Marvin McMickle and James Forbes Jr. speak at first-ever cross-racial gathering to tackle racism
Marvin McMickle, president of Colgate Rochester Crozer Divinity School, was one of the speakers at a conference that brought together more than 300 clergy and community leaders to address race relations.
“We’re not going to be able to resolve the issues of racism alone, whether it is the black church alone or the white church alone,” McMickle said. “I think both hands have to be on the plow.”
The Conference of National Black Churches, founded in 1978 to bring African American denominations together, hosted the mid-December event, “The Healing of Our Nation: Race and Reconciliation,” which also included leaders from mainline Protestant denominations. The three-day meeting took place in Charleston, South Carolina, with a worship service at Emanuel African Methodist Episcopal Church, where nine African Americans were killed during a Bible study in June. A white extremist, who wrote that he had hoped to “start a race war,” was charged with federal hate crimes for the massacre.
James Forbes Jr., senior minister emeritus of New York City’s Riverside Church and the CNBC summit’s keynote speaker, said clergy are seeking solutions to the national crises of racism, police brutality, and gun violence.
“Only a collaborative effort across race lines holds any prospect for addressing the seriousness of the problem now,” Forbes said.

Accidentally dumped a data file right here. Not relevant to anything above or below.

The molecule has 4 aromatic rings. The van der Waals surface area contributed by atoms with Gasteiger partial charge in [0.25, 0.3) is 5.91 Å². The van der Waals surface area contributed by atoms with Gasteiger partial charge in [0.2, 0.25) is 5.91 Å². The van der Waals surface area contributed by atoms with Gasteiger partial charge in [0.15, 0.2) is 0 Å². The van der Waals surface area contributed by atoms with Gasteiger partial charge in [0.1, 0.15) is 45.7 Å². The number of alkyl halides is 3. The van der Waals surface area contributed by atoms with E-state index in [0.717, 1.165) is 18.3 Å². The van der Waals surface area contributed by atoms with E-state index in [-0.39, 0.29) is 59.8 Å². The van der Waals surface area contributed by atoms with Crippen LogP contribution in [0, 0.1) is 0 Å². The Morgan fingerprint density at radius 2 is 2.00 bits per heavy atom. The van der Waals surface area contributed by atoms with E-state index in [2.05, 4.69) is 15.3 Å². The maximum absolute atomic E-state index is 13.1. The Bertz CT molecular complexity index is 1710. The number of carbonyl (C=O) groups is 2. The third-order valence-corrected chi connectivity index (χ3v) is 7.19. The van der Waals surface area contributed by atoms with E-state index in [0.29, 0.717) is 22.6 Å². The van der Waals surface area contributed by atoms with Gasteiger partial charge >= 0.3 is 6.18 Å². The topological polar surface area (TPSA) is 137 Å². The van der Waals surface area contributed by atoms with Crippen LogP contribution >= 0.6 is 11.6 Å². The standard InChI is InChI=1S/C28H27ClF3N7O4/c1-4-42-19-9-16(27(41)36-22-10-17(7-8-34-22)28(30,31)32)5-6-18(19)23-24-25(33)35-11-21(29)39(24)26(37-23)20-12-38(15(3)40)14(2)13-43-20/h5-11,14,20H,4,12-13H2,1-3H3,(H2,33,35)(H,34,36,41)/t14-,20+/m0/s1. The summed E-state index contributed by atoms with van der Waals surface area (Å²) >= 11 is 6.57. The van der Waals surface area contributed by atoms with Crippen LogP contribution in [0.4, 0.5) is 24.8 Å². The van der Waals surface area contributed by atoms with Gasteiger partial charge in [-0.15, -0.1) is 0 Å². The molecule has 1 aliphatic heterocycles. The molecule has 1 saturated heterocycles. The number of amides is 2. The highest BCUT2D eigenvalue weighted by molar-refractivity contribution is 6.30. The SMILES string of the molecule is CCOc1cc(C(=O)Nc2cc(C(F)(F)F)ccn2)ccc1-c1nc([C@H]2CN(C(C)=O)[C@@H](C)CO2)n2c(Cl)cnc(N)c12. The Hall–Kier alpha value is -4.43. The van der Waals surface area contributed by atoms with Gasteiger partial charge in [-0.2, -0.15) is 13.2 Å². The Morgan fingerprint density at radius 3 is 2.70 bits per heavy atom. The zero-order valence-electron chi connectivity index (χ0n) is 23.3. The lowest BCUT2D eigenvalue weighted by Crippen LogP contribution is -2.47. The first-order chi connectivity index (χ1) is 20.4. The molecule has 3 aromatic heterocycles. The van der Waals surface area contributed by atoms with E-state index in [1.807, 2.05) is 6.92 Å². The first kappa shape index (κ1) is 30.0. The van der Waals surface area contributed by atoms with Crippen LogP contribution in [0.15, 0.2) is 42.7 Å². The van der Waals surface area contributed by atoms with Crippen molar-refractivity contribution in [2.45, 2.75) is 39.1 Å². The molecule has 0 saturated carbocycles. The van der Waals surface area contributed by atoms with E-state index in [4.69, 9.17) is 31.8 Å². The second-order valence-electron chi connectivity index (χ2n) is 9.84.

While some predominantly white churches such as the Southern Baptist Convention and United Methodists have issued apologies for racism, Princeton University religion professor Albert J. Raboteau said recently that small, face-to-face gatherings, such as sharing meals and Bible studies, are “maybe even more important than the larger statements and apologies by denominations.”
Forbes said he has developed such a Bible study guide that is based on the book of Ephesians and encourages participants to acknowledge their feelings of anger and bitterness but also seek to foster understanding.
“I am proposing that because of what happened in Charleston, that it took place at the Bible study, faith communities, in honor of those Charleston Nine, ought to hold Bible studies in which there is for the first time a demand that the groups be multiracial,” Forbes said, “and that they discuss issues about what we as individual congregations can do.” —Religion News Service